Content marketing is dead. Wait a minute, you say, I didn’t even get a chance to buy into the hype. And now you’re saying it’s dead?
Well – it seems there are ever more articles being written that are proclaiming content marketing is dead or, worse, that it doesn’t even exist to begin with.
As with most new approaches (think social media, or cloud services or even ‘big data’), we have seen clearly thought-out practices being evangelised right alongside the short-sighted strategies of trend-obsessed hangers-on.
Naturally, this is resulting in ample frustration in our business. You can see it in the conversations that are happening. Whether it’s the out-of-breath hype posts or the aforementioned death posts, everywhere the trend is clear: Content marketing is now staring down a ‘Valley of Disillusionment’.
Getting through the hype
If you’re not familiar with Gartner’s Hype Cycle, it’s basically a method of looking at the adoption of innovation.
First, there is a Technology Trigger – a breakthrough that provides early conceptual stories and gets significant coverage. I think we can all agree that we’ve heard enough about Red Bull, the Amex Open Network, Blendtec and Nike’s efforts to recognise this trigger in action.
Then, there is the Peak of Inflated Expectations. Early success from innovative risk-takers is celebrated and failures are disregarded as coming from those who aren’t ‘truly understanding the innovation’. The innovation then becomes ‘the new black’, where everybody’s doing it but nobody is getting any results.
Wow, does this seem familiar. Our latest 2015 research results are like the poster child for this.
We are now past this point and really at the height of the hype, and are now entering the Trough of Disillusionment where the backlash starts, the ‘gold rush’ and diffusion of the solution reaches its peak and practitioners are left to succeed or fail.
But it’s also here that the real progress begins. As more cases start to really succeed, the innovation then ascends into the Slope of Enlightenment, where it becomes more widely understood and second- and third-generation ‘solutions’ start to be deployed. The cycle eventually culminates at the Plateau of Productivity, where mainstream adoption really starts to take off.
So, as those who passionately believe that ‘content’ is truly a worthy innovation, how do we help to move it forward?
Disrupt, or be disrupted
Three weeks ago, I attended the Adobe Symposium in Sydney and Singapore and every single senior-level speaker – from NAB to Deloitte Digital to Starwood Resorts, and even the CMO of Malaysia Airlines – was talking about the need for marketing to be more agile and have the ability to ‘orchestrate’ digital experiences.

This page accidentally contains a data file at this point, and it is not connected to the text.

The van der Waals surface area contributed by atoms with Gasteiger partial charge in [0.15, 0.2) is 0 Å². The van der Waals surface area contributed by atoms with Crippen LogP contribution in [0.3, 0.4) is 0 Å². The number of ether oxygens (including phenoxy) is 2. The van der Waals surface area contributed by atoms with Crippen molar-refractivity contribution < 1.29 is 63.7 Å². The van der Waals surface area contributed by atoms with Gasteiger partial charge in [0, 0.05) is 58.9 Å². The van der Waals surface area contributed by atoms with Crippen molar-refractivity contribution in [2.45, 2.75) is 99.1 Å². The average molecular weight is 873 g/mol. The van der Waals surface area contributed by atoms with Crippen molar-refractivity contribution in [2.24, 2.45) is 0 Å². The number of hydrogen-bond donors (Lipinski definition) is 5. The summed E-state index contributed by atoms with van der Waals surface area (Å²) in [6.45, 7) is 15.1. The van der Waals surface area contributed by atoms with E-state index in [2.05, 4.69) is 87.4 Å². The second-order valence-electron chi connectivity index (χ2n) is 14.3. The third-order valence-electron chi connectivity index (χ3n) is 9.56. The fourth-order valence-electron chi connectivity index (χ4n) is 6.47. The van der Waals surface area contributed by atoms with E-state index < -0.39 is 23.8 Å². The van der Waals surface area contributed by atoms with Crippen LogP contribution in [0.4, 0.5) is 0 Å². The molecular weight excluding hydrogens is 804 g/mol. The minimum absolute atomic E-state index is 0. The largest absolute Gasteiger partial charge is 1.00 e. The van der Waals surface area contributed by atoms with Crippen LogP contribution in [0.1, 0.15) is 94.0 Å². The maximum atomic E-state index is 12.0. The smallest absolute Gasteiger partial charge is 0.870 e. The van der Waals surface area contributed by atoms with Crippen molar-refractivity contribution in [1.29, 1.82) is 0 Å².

It’s not just marketing. Today’s successful business strategy (whether you’re an agency or a brand) is about how quickly and efficiently you can adapt to conditions in your market. This isn’t a secret, and is way past any hype.
Content marketing is an approach; a marketing practice infused into everything else we may do as marketers. This is vitally important to understand, because it is the practice of marketing, on the whole, which is in the process of evolving, and content marketing is but one approach that factors into the entirety of this fundamental change.
I passionately believe that great content is at the heart of this broader shift. So, ultimately, it doesn’t matter whether a given strategy specifically resides in marketing’s domain or not (though I believe it should). Giving content a strategic seat at the business strategy table can be a unifying force internally – and a differentiating force externally.
At CMI, our goal is nothing short of advancing the practice of content marketing. We want to make the Trough of Disillusionment as shallow and short as possible. We want to set every agency, brand and practitioner on the path to ‘enlightenment’, destined to reach the Plateau of Productivity.
Every day, I grow more and more excited about the opportunities that abound in this field. And I’m actually happy we’ve reached the place where we are right now – it’s an exciting position to be in, and it’s where the real work begins and the real progress starts to take shape. It reminds me of a quote by Gandhi: “First they ignore you, then they ridicule you, then they fight you, then you win.”
Let’s go play.